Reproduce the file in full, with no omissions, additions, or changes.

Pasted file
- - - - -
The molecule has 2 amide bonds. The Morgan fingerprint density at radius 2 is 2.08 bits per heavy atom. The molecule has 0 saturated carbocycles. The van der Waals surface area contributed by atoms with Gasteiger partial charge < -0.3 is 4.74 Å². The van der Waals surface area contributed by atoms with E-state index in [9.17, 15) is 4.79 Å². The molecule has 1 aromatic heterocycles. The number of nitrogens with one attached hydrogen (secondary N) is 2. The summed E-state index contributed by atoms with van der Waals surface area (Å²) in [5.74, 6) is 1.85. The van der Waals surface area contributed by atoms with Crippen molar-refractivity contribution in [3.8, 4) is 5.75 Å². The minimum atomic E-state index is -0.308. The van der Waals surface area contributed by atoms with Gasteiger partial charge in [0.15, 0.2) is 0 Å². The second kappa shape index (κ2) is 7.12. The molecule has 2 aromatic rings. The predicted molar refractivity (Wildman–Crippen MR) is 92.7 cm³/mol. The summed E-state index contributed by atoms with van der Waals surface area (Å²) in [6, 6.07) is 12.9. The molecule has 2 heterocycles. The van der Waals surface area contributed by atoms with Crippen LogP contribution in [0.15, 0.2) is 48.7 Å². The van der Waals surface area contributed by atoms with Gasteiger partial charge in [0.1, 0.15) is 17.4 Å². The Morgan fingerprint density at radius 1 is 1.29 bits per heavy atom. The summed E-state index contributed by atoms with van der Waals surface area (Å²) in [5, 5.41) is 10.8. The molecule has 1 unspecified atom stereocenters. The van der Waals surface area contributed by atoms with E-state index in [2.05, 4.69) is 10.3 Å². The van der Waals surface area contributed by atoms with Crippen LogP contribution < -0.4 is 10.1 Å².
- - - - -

The molecule has 2 amide bonds. The Morgan fingerprint density at radius 2 is 2.08 bits per heavy atom. The molecule has 0 saturated carbocycles. The van der Waals surface area contributed by atoms with Gasteiger partial charge < -0.3 is 4.74 Å². The van der Waals surface area contributed by atoms with E-state index in [9.17, 15) is 4.79 Å². The molecule has 1 aromatic heterocycles. The number of nitrogens with one attached hydrogen (secondary N) is 2. The summed E-state index contributed by atoms with van der Waals surface area (Å²) in [5.74, 6) is 1.85. The van der Waals surface area contributed by atoms with Crippen molar-refractivity contribution in [3.8, 4) is 5.75 Å². The minimum atomic E-state index is -0.308. The van der Waals surface area contributed by atoms with Gasteiger partial charge in [0.15, 0.2) is 0 Å². The second kappa shape index (κ2) is 7.12. The molecule has 2 aromatic rings. The predicted molar refractivity (Wildman–Crippen MR) is 92.7 cm³/mol. The summed E-state index contributed by atoms with van der Waals surface area (Å²) in [6, 6.07) is 12.9. The molecule has 2 heterocycles. The van der Waals surface area contributed by atoms with Crippen LogP contribution in [0.15, 0.2) is 48.7 Å². The van der Waals surface area contributed by atoms with Gasteiger partial charge in [0.1, 0.15) is 17.4 Å². The Morgan fingerprint density at radius 1 is 1.29 bits per heavy atom. The summed E-state index contributed by atoms with van der Waals surface area (Å²) in [5, 5.41) is 10.8. The molecule has 1 unspecified atom stereocenters. The van der Waals surface area contributed by atoms with E-state index in [2.05, 4.69) is 10.3 Å². The van der Waals surface area contributed by atoms with Crippen LogP contribution < -0.4 is 10.1 Å².